Discussing the Past, Present, and Future of the Supreme Court


Nina Totenberg

If you are interested in viewing a recording of this program, please email rockefeller.center@dartmouth.edu.

On April 29, 2021, the Rockefeller Center welcomed NPR Legal Affairs Correspondent Nina Totenberg hosted at an event titled “The Supreme Court and Its Impact on You.” In a discussion moderated by Professor Charles Wheelan ’88, Totenberg provided insight on the future of the Supreme Court and answered audience questions regarding current pending cases as well as her decades of experience in covering the Court.

As the Court nears the end of its current term, there are several important cases whose decisions have yet to be formally announced. Of these cases, Totenberg referred to California v. Texas— a third challenge to the Affordable Care Act which seeks to invalidate the entire law—Fulton v. City of Philadelphia—a religious liberty case involving the ability of catholic charities screening foster care applicants to turn away LGBTQ+ applicants— and National Collegiate Athletic Association v. Alston— a case addressing whether the NCAA’s rules on if and how student athletes are compensated violates anti-trust law— as ones, which, among others she mentioned, have especially captured the interest of both the public and press alike.

Noting the particularly conservative alignment of the current Court, Totenberg noted that the outcomes of these cases—and possibly many more to reach the docket in the next few years—to be especially important. As a result of the ability of the previous Trump administration to have nominated and confirmed three particularly conservative justices, this court is “more conservative than any court dating back to the 1930s or even before,” Totenberg observed. As a result, Totenberg explained, social issues important to conservatives, such as freedom of religion, “…will really trump …every other value and the competing values that people have of various government functions.”

With regards to the judicial temperament of the new justices—Neil Gorsuch, Brett Kavanaugh, and Amy Coney Barrett—Totenberg said that with some exception, “they have been every bit as conservative as their critics said they would be.” However, Totenberg also noted that the liberal wing of the Court has seen some recent shifts in statutory interpretation and ideology, particularly concerning a departure from their traditional advocacy for the First Amendment. These major shifts in the Court could result in multiple reversals to prior cases in the coming years; for example, Totenberg notes that Roe v. Wade, whose outcome protects a woman’s right to an abortion, may be ultimately overturned in the next few years. “It’s too messy not to,” Totenberg explained, arguing that with several laws explicitly banning abortion materializing in state legislatures, it would make legal precedent rather confusing for the more conservative Court to deliver a vague, middle-of-the-road ruling on the constitutionality of these laws. “If you’re going to accept that case for review,” Totenberg concluded, “you’re stuck.”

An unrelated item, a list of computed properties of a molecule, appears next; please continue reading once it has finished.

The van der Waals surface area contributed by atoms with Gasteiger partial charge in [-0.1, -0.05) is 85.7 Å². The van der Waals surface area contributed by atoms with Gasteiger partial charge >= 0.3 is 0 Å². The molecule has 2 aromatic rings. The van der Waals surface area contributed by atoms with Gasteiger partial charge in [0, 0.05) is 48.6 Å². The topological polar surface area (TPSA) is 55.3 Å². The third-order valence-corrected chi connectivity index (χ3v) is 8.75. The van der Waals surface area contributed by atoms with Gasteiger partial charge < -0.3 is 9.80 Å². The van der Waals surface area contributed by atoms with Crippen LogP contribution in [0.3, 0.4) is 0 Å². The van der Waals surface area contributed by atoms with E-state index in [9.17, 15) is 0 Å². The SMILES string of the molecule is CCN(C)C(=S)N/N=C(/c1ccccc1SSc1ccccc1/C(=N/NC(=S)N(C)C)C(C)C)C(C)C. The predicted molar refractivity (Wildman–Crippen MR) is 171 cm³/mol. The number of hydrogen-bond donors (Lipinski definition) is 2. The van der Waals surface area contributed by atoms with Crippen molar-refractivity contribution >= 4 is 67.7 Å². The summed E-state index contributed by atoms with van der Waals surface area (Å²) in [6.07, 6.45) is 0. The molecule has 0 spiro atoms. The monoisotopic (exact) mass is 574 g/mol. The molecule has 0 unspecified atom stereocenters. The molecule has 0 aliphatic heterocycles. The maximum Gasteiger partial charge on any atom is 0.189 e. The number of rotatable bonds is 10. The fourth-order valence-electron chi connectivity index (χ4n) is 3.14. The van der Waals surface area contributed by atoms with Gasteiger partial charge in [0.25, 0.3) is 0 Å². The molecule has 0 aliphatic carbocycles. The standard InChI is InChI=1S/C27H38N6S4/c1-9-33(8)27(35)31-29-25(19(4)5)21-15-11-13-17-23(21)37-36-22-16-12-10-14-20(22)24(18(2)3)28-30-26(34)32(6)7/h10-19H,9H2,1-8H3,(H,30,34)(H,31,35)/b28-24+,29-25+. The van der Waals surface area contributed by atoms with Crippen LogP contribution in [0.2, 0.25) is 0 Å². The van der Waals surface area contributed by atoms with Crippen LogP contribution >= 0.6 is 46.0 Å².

Can Democrats hope to restore the ideological balance of the Court in the next few years? With the recent announcement of President Biden’s Commission on the US Supreme Court, many have speculated that Biden will make efforts to either expand the Court or establish term limits for Justices in a short-term attempt to add more liberal-leaning Justices. However, Totenberg does not believe that these new ideas will be fruitful; given how many plans that the Biden Administration has for the country at-large (plans that require the support of a divided Congress), Totenberg noted that Biden would likely rather not “suck all the air out of the political system” and spend all his political capital on the one massive issue of Court restructuring. Furthermore, Totenberg argued that introducing the legislative or executive power to alter the number of Justices would reduce confidence in our judicial institutions, as future administrations may rely on this power to then use a certain ideological lean of the Court to their advantage.

More generally, Wheelan noted the increasing politicization of confirmations over the last few years, particularly with regard to nominees for the Supreme Court. Totenberg agreed, noting that these courts have become a vehicle for social issues that are important to “…the base of the Republican party,” and thus “a winning voting proposition” for the party at-large. Discussing the future of this Court in the context of a liberal Congress and President, Totenberg is “very curious to see whether this very conservative court that was very big on deferring to Executive power when Donald Trump was ruling, will be equally deferential if Joe Biden is ruling when they don’t agree with the Biden policy.” “… the …whole regulatory structure of the United States could change if the Court is so conservative that it goes back to an era where the President patrolled independent agencies entirely.”

Regardless of the politically motivated shifts and questions surrounding the Court in the past few years, Totenberg explains that her respect for the Court as an institution has only continued to grow over her decades of reporting. Totenberg cites several instances in which prominent members of the Court, such as Justices Brennan and Kennedy (devout Catholics) and Justice Fortas (a proponent of the Vietnam War) went on to act on cases in ways that “did not at all reflect their personal views,” whether it be by protecting a woman’s right to an abortion or upholding free speech that opposed the Vietnam War. It is in these cases, said Totenberg, that “…I have an enormous respect for the Court.”

-- Written by Shawdi Mehrvarzan’22, Rockefeller Center Student Program Assistant for Public Programs